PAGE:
In response to increased wildfire activity in the western United States, the Delaware Forest Service (DFS) dispatched a crew of volunteer wildland firefighters from Blackbird State Forest in Smyrna on Saturday, July 19 that traveled to Redmond, Oregon. The team is getting in position to fight a wildfire in that region and should receive its assignment in the next 24 hours. The National Interagency Fire Center in Boise, Idaho recently upped its National Fire Preparedness Level to 3 on a 5-point scale. However in the Northwest, the regional level is currently at the maximum 5 on a 5-point scale due to the incidence of 17 new fires and 24 large uncontained blazes.

Delaware’s crew is a mixture of veterans and newcomers from public agencies, volunteer fire companies, as well as private citizens who have completed the rigorous training and are interested in wildland firefighting. Five members of the crew are making their first trip on this assignment. The crew is being led by veteran Samual Topper of the Delaware Forest Service, a regional forester based at Redden State Forest in Georgetown.

Crew members must all hold “red-card” certification from the National Wildfire Coordinating Group (NWCG), have passed a core set of wildfire training courses at the Delaware State Fire School in Dover, completed “live-burn” fire training at the DFS’ annual “Fire Camp,” and completed the demands of the work capacity or “pack test,” which involves carrying a 45-pound pack over a three-mile course in less than 45 minutes.

Front Row: Bart Wilson, Dover; Jeffrey Wilson, Clayton; Monica Testa, Newark; Louis Sparko, Rehoboth Beach; Alexander Pratt, West Conshohocken PA; Andrew Plotts, Claymont; Second Row: Tyaire Ferrell, Wilmington; Thomas Morgan, Claymont; Jenifer DeCarlo, Felton, Matt Dotterer, Milton; Samual Topper, Federalsburg MD Back Row: Amber Havrila, Felton; Adam Keever, Port Penn; Tyler Torres, Smyrna; Michael Krumrine, Newark; Doug Rawlings, Newark; Alexander Jenks, Rehoboth Beach; Scott Veasey, Millsboro.
FRONT ROW: Bart Wilson, Dover; Jeffrey Wilson, Clayton; Monica Testa, Newark; Louis Sparko, Rehoboth Beach; Alexander Pratt, West Conshohocken PA; Andrew Plotts, Claymont; Nathaniel Sommers, Smyrna.   SECOND ROW: Tyaire Ferrell, Wilmington; Thomas Morgan, Claymont; Jenifer DeCarlo, Felton, Matt Dotterer, Milton; Samual Topper, Federalsburg MD.   BACK ROW: Amber Havrila, Felton; Adam Keever, Newark; Tyler Torres, Smyrna; Michael Krumrine, Newark; Doug Rawlings, Newark; Alexander Jenks, Rehoboth Beach; Scott Veasey, Millsboro.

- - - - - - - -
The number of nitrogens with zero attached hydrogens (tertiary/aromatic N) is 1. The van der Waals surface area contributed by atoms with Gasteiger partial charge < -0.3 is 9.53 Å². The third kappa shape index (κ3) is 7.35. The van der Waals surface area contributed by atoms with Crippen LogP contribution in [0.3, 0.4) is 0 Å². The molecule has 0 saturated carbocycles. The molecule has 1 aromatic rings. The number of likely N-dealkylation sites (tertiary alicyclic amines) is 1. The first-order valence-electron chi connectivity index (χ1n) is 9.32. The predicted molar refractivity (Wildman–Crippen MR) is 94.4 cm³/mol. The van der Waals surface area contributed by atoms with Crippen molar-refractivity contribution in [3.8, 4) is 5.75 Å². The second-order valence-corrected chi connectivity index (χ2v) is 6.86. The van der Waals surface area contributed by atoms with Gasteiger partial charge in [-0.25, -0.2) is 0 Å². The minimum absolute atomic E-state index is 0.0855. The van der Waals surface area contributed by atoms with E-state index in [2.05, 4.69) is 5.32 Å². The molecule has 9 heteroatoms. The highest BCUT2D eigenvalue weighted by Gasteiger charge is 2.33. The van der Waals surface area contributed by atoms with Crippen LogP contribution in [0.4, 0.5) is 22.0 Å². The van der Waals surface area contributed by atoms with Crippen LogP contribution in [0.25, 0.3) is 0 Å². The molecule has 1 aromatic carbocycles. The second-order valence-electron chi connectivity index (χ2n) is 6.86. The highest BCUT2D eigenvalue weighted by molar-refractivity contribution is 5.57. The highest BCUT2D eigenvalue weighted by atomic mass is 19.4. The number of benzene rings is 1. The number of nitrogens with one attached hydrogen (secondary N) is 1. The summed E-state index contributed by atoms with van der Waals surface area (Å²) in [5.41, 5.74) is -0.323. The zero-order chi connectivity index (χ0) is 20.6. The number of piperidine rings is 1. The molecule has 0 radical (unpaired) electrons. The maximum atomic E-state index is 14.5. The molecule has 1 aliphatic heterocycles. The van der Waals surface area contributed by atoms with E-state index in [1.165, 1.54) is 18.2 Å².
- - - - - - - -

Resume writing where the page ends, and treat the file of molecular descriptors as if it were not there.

Delaware Crew Members

Name, Hometown and Affililiations
Samual Topper, Federalsburg, MD – Delaware Forest Service
Monica Testa, Newark  – EMT, Volunteer Firefighter
Nathaniel Sommers, Smyrna
Jeff Wilson, Clayton  – New Castle Co. Forestry
Bart Wilson, Dover  – Center for Inland Bays
Alexander Pratt, W. Conshohocken, PA
Andrew Plotts*, Claymont  – Claymont Fire Co.
Louis Sarko*, Rehoboth Beach
Matt Dotterer, Milton  – Milton Volunteer Fire Dept.
Thomas Morgan*, Claymont  – Claymont Fire Co.
Tyaire Ferrell*, Wilmington  – Holloway Terrace Fire Co.
Jenifer DeCarlo, Felton  – Felton Fire Co.
Scott Veasey, Millsboro  – Millsboro Fire Co.
Tyler Torres, Smyrna  – Citizens Hose Co. of Smyrna
Adam Keever, Newark  – DNREC Parks & Recreation
Doug Rawling, Newark – DNREC Parks & Recreation
Amber Havrilla, Felton  – Felton Fire Co.
Alexander Jenks*, Rehoboth Beach

* First assignment with Delaware crew

Additional Crew (not pictured)
Matt Scheetz FALB unknown
David Scamardella FFT2 unknown

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More information, contact John Petersen – john.petersen@delaware.gov